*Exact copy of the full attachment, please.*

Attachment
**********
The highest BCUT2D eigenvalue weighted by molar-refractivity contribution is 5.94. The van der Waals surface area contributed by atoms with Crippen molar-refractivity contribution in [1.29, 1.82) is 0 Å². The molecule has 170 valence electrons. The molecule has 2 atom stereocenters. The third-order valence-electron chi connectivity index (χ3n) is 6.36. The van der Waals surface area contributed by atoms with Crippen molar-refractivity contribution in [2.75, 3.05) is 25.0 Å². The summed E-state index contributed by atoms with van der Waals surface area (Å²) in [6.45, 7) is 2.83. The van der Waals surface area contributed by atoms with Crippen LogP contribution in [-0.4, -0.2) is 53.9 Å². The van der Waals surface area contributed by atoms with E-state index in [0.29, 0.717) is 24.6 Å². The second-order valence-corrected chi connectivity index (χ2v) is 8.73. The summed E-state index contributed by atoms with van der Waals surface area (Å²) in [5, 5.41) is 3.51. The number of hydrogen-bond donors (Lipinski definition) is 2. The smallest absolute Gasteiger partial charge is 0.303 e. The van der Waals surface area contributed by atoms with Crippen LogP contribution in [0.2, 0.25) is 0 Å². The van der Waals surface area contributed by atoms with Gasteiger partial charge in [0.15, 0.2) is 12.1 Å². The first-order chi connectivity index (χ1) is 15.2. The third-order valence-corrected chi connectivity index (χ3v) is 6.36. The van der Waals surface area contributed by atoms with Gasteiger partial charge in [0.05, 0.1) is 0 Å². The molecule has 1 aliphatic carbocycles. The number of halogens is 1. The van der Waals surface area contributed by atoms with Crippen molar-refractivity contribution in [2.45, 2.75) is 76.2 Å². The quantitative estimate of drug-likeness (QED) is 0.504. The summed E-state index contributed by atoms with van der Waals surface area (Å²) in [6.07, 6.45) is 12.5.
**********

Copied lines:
The highest BCUT2D eigenvalue weighted by molar-refractivity contribution is 5.94. The van der Waals surface area contributed by atoms with Crippen molar-refractivity contribution in [1.29, 1.82) is 0 Å². The molecule has 170 valence electrons. The molecule has 2 atom stereocenters. The third-order valence-electron chi connectivity index (χ3n) is 6.36. The van der Waals surface area contributed by atoms with Crippen molar-refractivity contribution in [2.75, 3.05) is 25.0 Å². The summed E-state index contributed by atoms with van der Waals surface area (Å²) in [6.45, 7) is 2.83. The van der Waals surface area contributed by atoms with Crippen LogP contribution in [-0.4, -0.2) is 53.9 Å². The van der Waals surface area contributed by atoms with E-state index in [0.29, 0.717) is 24.6 Å². The second-order valence-corrected chi connectivity index (χ2v) is 8.73. The summed E-state index contributed by atoms with van der Waals surface area (Å²) in [5, 5.41) is 3.51. The number of hydrogen-bond donors (Lipinski definition) is 2. The smallest absolute Gasteiger partial charge is 0.303 e. The van der Waals surface area contributed by atoms with Crippen LogP contribution in [0.2, 0.25) is 0 Å². The van der Waals surface area contributed by atoms with Gasteiger partial charge in [0.15, 0.2) is 12.1 Å². The first-order chi connectivity index (χ1) is 15.2. The third-order valence-corrected chi connectivity index (χ3v) is 6.36. The van der Waals surface area contributed by atoms with Gasteiger partial charge in [0.05, 0.1) is 0 Å². The molecule has 1 aliphatic carbocycles. The number of halogens is 1. The van der Waals surface area contributed by atoms with Crippen molar-refractivity contribution in [2.45, 2.75) is 76.2 Å². The quantitative estimate of drug-likeness (QED) is 0.504. The summed E-state index contributed by atoms with van der Waals surface area (Å²) in [6.07, 6.45) is 12.5.